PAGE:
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Possible Project Bike
#1
OK .. I don't know if I am posting in the right section....but I need some input here from the experts. I am about to purchase this used huffy road bike. The seller says the bike won't shift gears. I will be getting it tomorrow if the frame looks in good conditions with little to no rust. More than likely as we all know the bike will need work like tires, brakes, cables etc. But I want to know if it worth buying it and investing. If the deraileurs need to be replaced, about how much it would cost. I believe I can install new tube and tires so I will save some money there... I already know how much it will cost for new brake levers and brakes parts and labor but have no idea if the shifting problem will be expensive.

BTW ... $15 is the price for the bike and I will be customizing it for my son .

Here is a pic of the bike

[attachment=3781]
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#2
For $15, you really can't go wrong (unless you don't want to take on the project.) Derailleurs will probably cost $15-$30 each if needed. You may need a tool or two you don't have now, but nothing major.

This is a pretty low end bike. I wouldn't throw a lot of money at it trying to upgrade, but I bet you can make a decent, ridable bike fairly quick and easy. If you're going to be paying to have someone do most of the labor, I'd maybe look around a little more. Even with minor stuff, it will be easy to spend $100-$150 putting new cables, replacing a derailleur, etc. For that kind of money, you can probably find something better quality that doesn't need immediate work. This bike would be a good project to learn to fix yourself on, but I wouldn't pay someone to do a lot of work on it.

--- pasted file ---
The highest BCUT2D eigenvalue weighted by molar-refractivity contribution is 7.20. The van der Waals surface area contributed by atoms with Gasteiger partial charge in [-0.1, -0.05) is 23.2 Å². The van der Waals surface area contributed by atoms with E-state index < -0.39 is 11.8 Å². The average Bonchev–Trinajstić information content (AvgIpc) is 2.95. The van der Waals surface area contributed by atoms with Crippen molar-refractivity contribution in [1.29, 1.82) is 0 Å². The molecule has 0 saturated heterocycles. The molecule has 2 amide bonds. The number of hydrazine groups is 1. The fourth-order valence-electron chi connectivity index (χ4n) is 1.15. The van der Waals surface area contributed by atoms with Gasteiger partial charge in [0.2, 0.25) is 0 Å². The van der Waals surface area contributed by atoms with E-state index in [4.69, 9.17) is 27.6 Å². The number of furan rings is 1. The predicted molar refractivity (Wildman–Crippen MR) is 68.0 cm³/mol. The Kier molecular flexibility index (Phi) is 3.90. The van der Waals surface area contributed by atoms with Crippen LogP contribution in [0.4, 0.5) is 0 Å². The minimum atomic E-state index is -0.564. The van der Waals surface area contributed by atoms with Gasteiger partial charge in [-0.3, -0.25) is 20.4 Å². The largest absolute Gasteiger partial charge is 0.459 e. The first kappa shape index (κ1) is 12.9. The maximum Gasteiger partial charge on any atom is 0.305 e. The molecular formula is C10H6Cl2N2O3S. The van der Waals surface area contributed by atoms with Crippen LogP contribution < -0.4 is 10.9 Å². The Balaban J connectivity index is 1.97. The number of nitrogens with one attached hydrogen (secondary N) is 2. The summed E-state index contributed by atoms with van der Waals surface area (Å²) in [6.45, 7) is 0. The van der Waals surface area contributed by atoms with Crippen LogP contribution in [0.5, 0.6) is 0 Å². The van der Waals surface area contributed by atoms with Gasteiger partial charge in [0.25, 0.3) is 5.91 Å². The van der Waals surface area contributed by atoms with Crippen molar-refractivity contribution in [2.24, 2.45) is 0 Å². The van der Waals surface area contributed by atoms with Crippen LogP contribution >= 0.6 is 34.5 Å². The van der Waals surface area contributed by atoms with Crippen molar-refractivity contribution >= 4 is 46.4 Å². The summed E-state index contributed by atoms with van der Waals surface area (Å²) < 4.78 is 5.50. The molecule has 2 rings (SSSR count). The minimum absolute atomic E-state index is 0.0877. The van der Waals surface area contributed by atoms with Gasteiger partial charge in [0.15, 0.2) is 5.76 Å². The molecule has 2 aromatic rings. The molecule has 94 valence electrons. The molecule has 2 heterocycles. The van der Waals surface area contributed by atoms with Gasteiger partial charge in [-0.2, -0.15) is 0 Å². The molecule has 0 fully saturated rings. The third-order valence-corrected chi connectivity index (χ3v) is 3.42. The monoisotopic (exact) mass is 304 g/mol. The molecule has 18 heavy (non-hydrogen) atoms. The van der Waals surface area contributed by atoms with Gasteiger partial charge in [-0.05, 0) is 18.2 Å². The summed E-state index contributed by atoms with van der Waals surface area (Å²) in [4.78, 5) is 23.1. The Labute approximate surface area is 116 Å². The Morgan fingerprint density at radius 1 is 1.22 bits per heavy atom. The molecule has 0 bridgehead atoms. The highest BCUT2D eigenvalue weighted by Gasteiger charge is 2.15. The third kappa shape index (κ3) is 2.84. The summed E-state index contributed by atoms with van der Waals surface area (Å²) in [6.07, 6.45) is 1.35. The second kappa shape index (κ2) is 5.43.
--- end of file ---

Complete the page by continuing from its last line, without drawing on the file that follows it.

Lift the bike up and spin the wheels. Check for any sharp wobbles in the rims or big dents. If they slowly weave side to side a centimeter or so, no big deal. But a sudden sharp wiggle may mean the rim is bent and you'd need a new wheel. Also hold the end of the axle while they're spinning. If you can feel/hear roughness or grinding, it probably means the bearing races are damaged. May be a minor fix, or could mean a new wheel. Do the same for the bottom bracket (if possible, push the chain off the chainrings to the inside so you can spin the pedals freely.) Being able to tell minor from major with these kinds of tests is a matter of experience. There's not an easy foolproof system. But it will give you hints at what you're getting in to.

Finally, it is probably just the angle of the picture, but make sure the fork is not bent back. The top section of the fork should be exactly parallel to the head tube of the frame.

Also, I don't see a front brake caliper, so that's one thing you know you'd have to buy regardless.
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#3